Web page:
What really makes us smart is not our ability to pull facts from documents or decipher statistical patterns in arrays of data. It’s our ability to make sense of things, to weave the knowledge we draw from observation and experience, from living, into a rich and fluid understanding of the world that we can then apply to any task or challenge. The Glass Cage: Automation and Us Nicholas Carr
What is human intelligence? It seems to be a miraculous facility that enables man to make complex decisions based on intuition and feelings. We don’t usually consider all the options options, calculate probability of success or really think about whether we really want what we’re going to get? How is it that we are such incredibly sophisticated, rule-based decision making machines?
Is it even possible to get better at decision making or has evolution done all of the work already?
Years ago, I began with the premise that formal decision tools could help make more rational, more successful decisions. I learned the concepts of decision making under conditions of uncertainty from consultants and practitioners in the field of Decision Theory. The basic tools like decision trees and simulation were presented as simple consequences of statistical principles. I worked through a basic textbook, Robert Clemens’ Making Hard Decisions: An Introduction to Decision Analysis and began writing about making decisions here at ODB.
After a few years, I realized that no one outside of the world of management consulting and corporate strategy offices really used these tools. Eventually I came to a fundamental reimagining of decision making based on belief models and my training in Neuroscience. The tools of decision analysis, mathematical models, and simulation seemed to best characterized as tools to augment human imagination and understanding. They were useful fictions to guide thinking, merely simple representations of the complex world. I think it’s definitely possible to improve decision making, but the task is as much improving the mental decision making machinery as it is understanding the mathematical tools.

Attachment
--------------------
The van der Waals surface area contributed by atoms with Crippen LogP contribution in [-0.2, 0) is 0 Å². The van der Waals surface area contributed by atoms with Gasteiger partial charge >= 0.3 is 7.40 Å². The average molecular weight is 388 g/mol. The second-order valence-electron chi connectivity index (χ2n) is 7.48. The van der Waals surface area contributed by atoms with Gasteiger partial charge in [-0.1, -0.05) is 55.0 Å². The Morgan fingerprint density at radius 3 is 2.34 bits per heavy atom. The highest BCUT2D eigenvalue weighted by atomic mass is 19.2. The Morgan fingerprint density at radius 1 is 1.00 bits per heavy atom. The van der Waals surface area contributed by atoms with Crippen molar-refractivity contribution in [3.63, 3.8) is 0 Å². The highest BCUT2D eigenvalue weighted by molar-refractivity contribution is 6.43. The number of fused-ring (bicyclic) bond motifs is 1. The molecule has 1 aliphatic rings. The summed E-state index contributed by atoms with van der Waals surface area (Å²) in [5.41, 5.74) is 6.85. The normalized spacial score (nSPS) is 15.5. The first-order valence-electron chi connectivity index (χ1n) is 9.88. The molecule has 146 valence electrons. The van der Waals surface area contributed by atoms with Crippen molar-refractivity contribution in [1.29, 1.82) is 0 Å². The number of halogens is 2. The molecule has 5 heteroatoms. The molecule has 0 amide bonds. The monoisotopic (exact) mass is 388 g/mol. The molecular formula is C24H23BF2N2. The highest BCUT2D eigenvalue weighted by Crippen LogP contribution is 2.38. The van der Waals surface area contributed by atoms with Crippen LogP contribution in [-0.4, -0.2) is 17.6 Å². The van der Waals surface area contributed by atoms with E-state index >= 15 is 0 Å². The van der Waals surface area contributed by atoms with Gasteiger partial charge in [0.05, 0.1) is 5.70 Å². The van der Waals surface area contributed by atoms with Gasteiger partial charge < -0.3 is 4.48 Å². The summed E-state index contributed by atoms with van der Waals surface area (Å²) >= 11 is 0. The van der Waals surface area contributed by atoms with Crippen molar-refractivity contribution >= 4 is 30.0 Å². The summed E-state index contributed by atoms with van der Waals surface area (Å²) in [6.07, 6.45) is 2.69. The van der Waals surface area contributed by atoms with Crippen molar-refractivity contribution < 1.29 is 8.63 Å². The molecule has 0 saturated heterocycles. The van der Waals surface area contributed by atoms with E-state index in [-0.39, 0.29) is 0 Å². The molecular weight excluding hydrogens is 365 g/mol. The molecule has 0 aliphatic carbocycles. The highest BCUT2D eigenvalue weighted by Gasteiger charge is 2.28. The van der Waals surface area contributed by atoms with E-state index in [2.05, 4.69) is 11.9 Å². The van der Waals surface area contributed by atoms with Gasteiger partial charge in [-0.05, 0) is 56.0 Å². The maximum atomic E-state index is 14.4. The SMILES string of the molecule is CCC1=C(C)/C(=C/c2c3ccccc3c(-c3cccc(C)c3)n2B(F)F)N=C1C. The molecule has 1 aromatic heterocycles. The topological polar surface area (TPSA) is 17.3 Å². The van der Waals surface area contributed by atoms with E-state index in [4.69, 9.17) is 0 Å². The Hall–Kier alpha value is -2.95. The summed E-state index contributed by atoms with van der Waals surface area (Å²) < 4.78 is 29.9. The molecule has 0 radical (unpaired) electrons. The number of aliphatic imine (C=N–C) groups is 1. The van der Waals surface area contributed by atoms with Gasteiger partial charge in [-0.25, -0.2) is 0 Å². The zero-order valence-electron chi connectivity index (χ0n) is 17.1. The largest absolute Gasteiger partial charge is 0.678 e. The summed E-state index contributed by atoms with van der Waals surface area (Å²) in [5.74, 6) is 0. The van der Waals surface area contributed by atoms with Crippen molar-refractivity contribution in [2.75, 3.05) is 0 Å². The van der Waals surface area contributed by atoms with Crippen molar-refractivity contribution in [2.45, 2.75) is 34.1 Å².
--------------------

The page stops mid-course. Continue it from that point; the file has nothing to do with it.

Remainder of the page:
The Subjective Nature of Probability
I’m not alone in reaching this conclusion. There have always been similar lines of argument, going back to some of the original works in the field of Decision Theory and modern statistics. In Statistical Rethinking, the book I’ worked through to learn Bayesian statistical methods, Richard McElreath provides a wonderful introduction to the Bayesian interpretation of probability. Decision theory is predicated on a specific interpretation of probability. Probability is seen as the subjective likelihood of a particular future event, whether it’s the outcome of a coin flip or the choice of nominee by a political party. These things happen only once, so probability is prediction.
There has been a decades long discussion about whether the probability of heads in a coin flip and the probability of a complex event in the real world can really be the same kind of probability. McElreath presents the formulation of Jimmy Savage, one of the foundational thinkers in the field. Savage proposed that there is a difference between the “small world” of the coin flip which can be accurately reduced to a simple mathematical model and the “large world”, where simple models don’t necessarily hold.
The Brain Is Not a Small World, Artificial Intelligence Is
The brain is complex and unpredictable and so is by Savage’s term, a large world. Because of our ability for symbolic reasoning, it can contain within it small worlds, models of part of the world that are sometimes explicit but most often implicit. We use these internal models for decision making.
The brain can easily imagine the mechanics of the Bernoulli distribution. But the brain can also contain the mental model of neurological disease and the potential effect of a new medicine. Perhaps machine and other algorithmic, mathematical “small world” systems can never match the “large world” human decision making brain. Why?The brain itself is part of the even larger real world, constantly exchanging information with it, something that we have yet to achieve with our machine intelligence.